Iroquois Warrior in a Casle - Mid XVIII   (Vista 1)
Iroquois Warrior in a Casle - Mid XVIII   (Vista 2)
Iroquois Warrior in a Casle - Mid XVIII   (Vista 3)
Iroquois Warrior in a Casle - Mid XVIII  (Vista 4)
Iroquois Warrior in a Casle - Mid XVIII  (Vista 5)
Iroquois Warrior in a Casle - Mid XVIII  (Vista 6)

Iroquois Warrior in a Casle - Mid XVIII

Ref.: ROME-75018

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67,50 EUR

Iroquois Warrior in a Casle - Mid XVIII Century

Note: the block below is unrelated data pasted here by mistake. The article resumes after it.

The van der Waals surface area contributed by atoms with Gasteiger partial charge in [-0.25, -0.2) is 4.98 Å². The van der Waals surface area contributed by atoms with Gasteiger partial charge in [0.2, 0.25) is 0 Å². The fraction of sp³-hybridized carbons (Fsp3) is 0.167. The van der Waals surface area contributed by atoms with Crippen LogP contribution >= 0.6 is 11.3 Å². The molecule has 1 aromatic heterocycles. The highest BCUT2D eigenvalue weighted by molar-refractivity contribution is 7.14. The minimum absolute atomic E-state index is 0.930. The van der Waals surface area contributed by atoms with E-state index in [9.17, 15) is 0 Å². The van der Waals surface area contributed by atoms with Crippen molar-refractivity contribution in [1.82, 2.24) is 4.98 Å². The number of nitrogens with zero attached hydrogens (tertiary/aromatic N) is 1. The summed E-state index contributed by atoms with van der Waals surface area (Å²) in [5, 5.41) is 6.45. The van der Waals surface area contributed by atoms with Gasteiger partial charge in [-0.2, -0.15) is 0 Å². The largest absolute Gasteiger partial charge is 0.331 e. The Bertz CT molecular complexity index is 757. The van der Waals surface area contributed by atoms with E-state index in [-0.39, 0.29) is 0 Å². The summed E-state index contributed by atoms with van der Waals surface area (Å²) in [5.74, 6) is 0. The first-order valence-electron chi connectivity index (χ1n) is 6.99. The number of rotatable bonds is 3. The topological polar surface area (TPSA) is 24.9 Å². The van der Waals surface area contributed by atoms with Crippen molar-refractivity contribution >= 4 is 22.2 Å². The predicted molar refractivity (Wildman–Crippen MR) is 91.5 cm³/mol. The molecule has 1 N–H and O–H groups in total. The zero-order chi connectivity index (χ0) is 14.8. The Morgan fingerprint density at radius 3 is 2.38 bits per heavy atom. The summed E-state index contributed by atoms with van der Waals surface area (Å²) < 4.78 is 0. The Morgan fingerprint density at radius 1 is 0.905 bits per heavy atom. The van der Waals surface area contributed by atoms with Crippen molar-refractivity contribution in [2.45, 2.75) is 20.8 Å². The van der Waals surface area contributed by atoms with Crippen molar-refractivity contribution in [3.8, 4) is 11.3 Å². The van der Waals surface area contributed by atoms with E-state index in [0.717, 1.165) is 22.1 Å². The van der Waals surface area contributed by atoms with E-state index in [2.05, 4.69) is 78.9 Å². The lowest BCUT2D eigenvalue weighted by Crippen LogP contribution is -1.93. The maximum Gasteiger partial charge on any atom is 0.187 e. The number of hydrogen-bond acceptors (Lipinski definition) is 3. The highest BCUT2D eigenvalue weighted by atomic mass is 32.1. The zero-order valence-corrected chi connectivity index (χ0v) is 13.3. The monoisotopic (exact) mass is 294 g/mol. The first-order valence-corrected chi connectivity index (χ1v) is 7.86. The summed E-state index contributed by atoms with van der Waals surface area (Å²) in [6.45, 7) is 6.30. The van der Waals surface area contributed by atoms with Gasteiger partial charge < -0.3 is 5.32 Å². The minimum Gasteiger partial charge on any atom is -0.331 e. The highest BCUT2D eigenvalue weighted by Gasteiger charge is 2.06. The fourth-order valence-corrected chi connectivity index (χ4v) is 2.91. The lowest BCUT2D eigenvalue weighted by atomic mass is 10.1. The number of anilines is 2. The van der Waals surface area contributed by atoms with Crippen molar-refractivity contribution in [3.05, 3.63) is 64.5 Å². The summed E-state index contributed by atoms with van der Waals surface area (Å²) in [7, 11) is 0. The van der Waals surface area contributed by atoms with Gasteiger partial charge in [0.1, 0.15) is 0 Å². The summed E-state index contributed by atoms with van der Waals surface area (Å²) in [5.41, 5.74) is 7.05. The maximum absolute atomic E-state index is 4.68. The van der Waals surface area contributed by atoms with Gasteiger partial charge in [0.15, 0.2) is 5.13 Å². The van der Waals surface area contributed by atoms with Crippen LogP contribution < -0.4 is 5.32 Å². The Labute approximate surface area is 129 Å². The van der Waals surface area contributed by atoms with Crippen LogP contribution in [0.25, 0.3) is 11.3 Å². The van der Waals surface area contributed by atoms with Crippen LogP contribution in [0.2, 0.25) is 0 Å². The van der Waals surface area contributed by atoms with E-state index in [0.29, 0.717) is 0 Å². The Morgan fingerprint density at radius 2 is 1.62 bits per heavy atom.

History The Iroquois were redskins who occupied the woodlands of the American east and south-east, that is, the Great Lakes region, south of the Ontario, part of the coast, and the territories east of the Mississippi. The Hurons, Cherokee, Erie and Mohawks also belonged to the same family. These Indians were farmers and excellent warriors. Around the year 1570 they organised themselves, forming confederations, in order to halt the expansion of the European colonialists. In the reserves of the Great Lakes some few thousand still exist.They speak a simple language made up of five vowels and eight consonants. The first contacts between the North American Indians and the white man came about at the beginning of the XVI century when European fishermen, mainly French and Portuguese, settled on the island of Newfoundland, from where they engaged in friendly and commercial relationships with the Indians for the purpose of procuring food and furs. At the end of the XVI century the American fur trade, beside setting the fashion of the time, became a source of great interest for the European powers. In the meantime, traders were profiting from the intuition that direct trade with the Indians could bring them advantages. Influenced by the lifestyle of the white man, the Indians radically changed their philosophy on hunting, which had previously been solely to procure food for the tribe, and contributed to the extermination of fur animals in North America, so that they could possess firearms, metal daggers, beads and trinkets, mirrors and other fancy goods, unknown until then or considered unimportant. In the course of the same century, North America had been explored and populated mainly by the French and English. Hunting and the extermination of wild animals led the Indians to migrate and occupy new territories, which in its turn was responsible for conflict between the tribes and the outbreak of the “fur wars”. The English and French competed with each other in giving weapons and alcohol to the Indians who occupied areas strategic for the fur trade. Between 1610 and 1640 there was an unceasing demand from Europe for furs. The Hurons created a commercial empire among all the Great Lakes tribes, extending as far north as Hudson Bay. Their total access to the north-west territories was barred by the presence of the Iroquois, who tried to take over the trade of the Hurons, who, in the meantime, were taking advantage of their alliance with the French, who had become enemies of the Iroquois following fighting in 1615. In 1640 the English and Dutch armed the Iroquois who then overcame the Hurons and dispersed them. However, they didn’t manage to take over their trade, and suffered retaliation at the hands of the French, who attacked them and rendered them harmless. Weakened by the fighting with the Hurons and the French, the Iroquois were compelled to form an alliance with the English, who, following their expansionistic aims, settled once and for all in the region of modern-day New York. The Indians were subsequently involved in the American chapter of the Seven Years’ War among the European powers (1753-1763). The Paris Treaty of 1763 saw the end of French dominion in North America, and the territories passed under English domination. In 1775, when the War of Independence broke out between the American colonies and England, the Iroquois were once again allied to the English. In 1782, when the English were defeated and America obtained its independence, the Iroquois were left to their fate. The Americans negotiated with them, considering them among the most dangerous natives, and a decree of the War Department in 1787 recognized for all the Indian tribes, the right to exist as independent nations. In the same year the Constitution was drawn up without taking the needs of the Indians into consideration, and therefore the birth of the United States of America sanctioned the disappearance of the Indian nations. The non-respect of the decree and the continuous breaking of treaties on the part of the white man led to fresh and exhausting conflicts that witnessed the decimation of the Indian tribes, including the Iroquois.

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